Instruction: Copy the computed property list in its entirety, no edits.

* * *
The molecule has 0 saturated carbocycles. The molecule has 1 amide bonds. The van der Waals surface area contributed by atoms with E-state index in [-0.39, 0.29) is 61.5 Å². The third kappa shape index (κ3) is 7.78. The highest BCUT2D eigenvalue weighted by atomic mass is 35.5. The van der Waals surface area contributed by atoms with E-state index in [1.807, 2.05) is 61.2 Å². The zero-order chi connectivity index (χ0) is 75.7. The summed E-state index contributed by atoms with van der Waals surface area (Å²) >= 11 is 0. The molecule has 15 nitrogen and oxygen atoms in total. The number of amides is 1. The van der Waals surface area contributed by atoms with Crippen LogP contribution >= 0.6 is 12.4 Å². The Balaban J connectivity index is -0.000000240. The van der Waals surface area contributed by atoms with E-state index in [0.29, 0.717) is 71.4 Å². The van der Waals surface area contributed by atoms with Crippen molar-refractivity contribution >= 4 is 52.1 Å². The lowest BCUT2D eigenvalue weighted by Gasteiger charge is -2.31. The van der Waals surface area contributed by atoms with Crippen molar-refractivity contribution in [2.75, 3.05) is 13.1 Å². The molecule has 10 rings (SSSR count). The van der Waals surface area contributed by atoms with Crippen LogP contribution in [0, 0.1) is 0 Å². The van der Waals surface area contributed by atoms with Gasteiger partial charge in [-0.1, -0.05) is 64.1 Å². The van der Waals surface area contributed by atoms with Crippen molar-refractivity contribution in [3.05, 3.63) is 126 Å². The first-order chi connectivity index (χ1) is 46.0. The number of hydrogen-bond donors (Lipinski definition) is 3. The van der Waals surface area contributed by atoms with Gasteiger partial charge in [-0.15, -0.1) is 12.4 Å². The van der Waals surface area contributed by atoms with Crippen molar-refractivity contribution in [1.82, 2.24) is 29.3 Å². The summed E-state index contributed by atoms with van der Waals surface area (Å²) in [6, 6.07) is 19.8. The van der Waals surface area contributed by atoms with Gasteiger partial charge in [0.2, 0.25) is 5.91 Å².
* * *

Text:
The molecule has 0 saturated carbocycles. The molecule has 1 amide bonds. The van der Waals surface area contributed by atoms with E-state index in [-0.39, 0.29) is 61.5 Å². The third kappa shape index (κ3) is 7.78. The highest BCUT2D eigenvalue weighted by atomic mass is 35.5. The van der Waals surface area contributed by atoms with E-state index in [1.807, 2.05) is 61.2 Å². The zero-order chi connectivity index (χ0) is 75.7. The summed E-state index contributed by atoms with van der Waals surface area (Å²) >= 11 is 0. The molecule has 15 nitrogen and oxygen atoms in total. The number of amides is 1. The van der Waals surface area contributed by atoms with Crippen LogP contribution >= 0.6 is 12.4 Å². The Balaban J connectivity index is -0.000000240. The van der Waals surface area contributed by atoms with E-state index in [0.29, 0.717) is 71.4 Å². The van der Waals surface area contributed by atoms with Crippen molar-refractivity contribution >= 4 is 52.1 Å². The lowest BCUT2D eigenvalue weighted by Gasteiger charge is -2.31. The van der Waals surface area contributed by atoms with Crippen molar-refractivity contribution in [2.75, 3.05) is 13.1 Å². The molecule has 10 rings (SSSR count). The van der Waals surface area contributed by atoms with Crippen LogP contribution in [0, 0.1) is 0 Å². The van der Waals surface area contributed by atoms with Gasteiger partial charge in [-0.1, -0.05) is 64.1 Å². The van der Waals surface area contributed by atoms with Crippen molar-refractivity contribution in [3.05, 3.63) is 126 Å². The first-order chi connectivity index (χ1) is 46.0. The number of hydrogen-bond donors (Lipinski definition) is 3. The van der Waals surface area contributed by atoms with Gasteiger partial charge in [-0.15, -0.1) is 12.4 Å². The van der Waals surface area contributed by atoms with Crippen molar-refractivity contribution in [1.82, 2.24) is 29.3 Å². The summed E-state index contributed by atoms with van der Waals surface area (Å²) in [6, 6.07) is 19.8. The van der Waals surface area contributed by atoms with Gasteiger partial charge in [0.2, 0.25) is 5.91 Å².